Medline ® Abstract for Reference 44
of 'Overview of spirituality in palliative care'
Spiritual distress of military veterans at the end of life.
Chang BH, Stein NR, Skarf LM
Palliat Support Care. 2015 Jun;13(3):635-9. Epub 2014 Apr 28.
OBJECTIVE: Although combat experiences can have a profound impact on individuals' spirituality, there is a dearth of research in this area. Our recent study indicates that one unique spiritual need of veterans who are at the end of life is to resolve distress caused by combat-related events that conflict with their personal beliefs. This study sought to gain an understanding of chaplains' perspectives on this type of spiritual need, as well as the spiritual care that chaplains provide to help veterans ease this distress.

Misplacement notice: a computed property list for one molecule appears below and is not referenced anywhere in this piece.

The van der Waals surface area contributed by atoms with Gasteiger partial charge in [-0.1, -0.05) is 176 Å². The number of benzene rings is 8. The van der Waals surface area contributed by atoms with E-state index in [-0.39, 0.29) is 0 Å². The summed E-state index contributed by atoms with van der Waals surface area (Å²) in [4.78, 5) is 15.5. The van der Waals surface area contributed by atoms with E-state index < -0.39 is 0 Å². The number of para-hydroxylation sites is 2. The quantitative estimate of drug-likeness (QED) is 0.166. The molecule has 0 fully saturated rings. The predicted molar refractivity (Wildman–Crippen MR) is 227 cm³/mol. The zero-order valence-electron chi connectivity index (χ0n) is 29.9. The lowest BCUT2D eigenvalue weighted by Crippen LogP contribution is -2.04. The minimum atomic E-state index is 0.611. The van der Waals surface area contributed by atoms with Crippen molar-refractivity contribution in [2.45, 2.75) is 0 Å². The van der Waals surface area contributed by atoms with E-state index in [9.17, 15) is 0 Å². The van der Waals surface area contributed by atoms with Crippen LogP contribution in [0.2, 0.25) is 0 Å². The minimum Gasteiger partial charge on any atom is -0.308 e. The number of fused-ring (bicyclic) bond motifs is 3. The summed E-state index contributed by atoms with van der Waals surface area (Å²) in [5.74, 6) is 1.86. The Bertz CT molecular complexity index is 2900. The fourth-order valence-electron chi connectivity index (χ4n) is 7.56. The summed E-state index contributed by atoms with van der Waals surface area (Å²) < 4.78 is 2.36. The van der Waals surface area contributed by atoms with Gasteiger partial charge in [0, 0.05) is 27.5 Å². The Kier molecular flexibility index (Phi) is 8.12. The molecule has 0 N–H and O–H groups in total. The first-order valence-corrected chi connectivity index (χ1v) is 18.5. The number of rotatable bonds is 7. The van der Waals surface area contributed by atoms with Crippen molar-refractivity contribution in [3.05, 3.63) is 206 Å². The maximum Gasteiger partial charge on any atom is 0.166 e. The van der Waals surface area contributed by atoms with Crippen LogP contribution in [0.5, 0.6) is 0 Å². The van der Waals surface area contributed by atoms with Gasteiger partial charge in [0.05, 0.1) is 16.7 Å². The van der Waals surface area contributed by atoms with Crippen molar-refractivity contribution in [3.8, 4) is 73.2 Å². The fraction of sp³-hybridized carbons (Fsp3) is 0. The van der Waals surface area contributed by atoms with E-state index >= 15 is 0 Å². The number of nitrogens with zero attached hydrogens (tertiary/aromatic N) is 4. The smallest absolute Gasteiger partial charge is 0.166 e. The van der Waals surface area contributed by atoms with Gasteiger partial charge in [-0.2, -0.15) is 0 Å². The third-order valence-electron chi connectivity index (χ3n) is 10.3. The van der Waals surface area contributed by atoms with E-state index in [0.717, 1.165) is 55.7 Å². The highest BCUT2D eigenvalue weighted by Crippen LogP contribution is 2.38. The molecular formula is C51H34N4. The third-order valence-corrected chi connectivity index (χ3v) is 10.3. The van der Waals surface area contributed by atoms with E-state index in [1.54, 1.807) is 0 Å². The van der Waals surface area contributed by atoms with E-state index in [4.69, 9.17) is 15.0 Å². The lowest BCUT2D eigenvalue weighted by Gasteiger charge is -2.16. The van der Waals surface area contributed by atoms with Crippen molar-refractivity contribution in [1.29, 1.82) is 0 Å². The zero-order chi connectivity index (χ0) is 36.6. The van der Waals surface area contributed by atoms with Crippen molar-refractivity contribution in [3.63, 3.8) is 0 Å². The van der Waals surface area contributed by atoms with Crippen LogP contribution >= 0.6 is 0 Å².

METHOD: We individually interviewed five chaplains who have provided spiritual care to veterans at the end of life in a Veterans Administration hospital. The interviews were recorded, transcribed, and analyzed based on "grounded theory."
RESULTS: Chaplains reported that they frequently encounter veterans at the end of life who are still suffering from thoughts or images of events that occurred during their military career. Although some veterans are hesitant to discuss their experiences, chaplains reported that they have had some success with helping the veterans to open up. Additionally, chaplains reported using both religious (e.g., confessing sins) and nonreligious approaches (e.g., recording military experience) to help veterans to heal.
SIGNIFICANCE OF RESULTS: Our pilot study provides some insight into the spiritual distress that many military veterans may be experiencing, as well as methods that a chaplain can employ to help these veterans. Further studies are needed to confirm our findings and to examine the value of integrating the chaplain service into mental health care for veterans.
VA Boston Healthcare System,Boston,Massachusetts.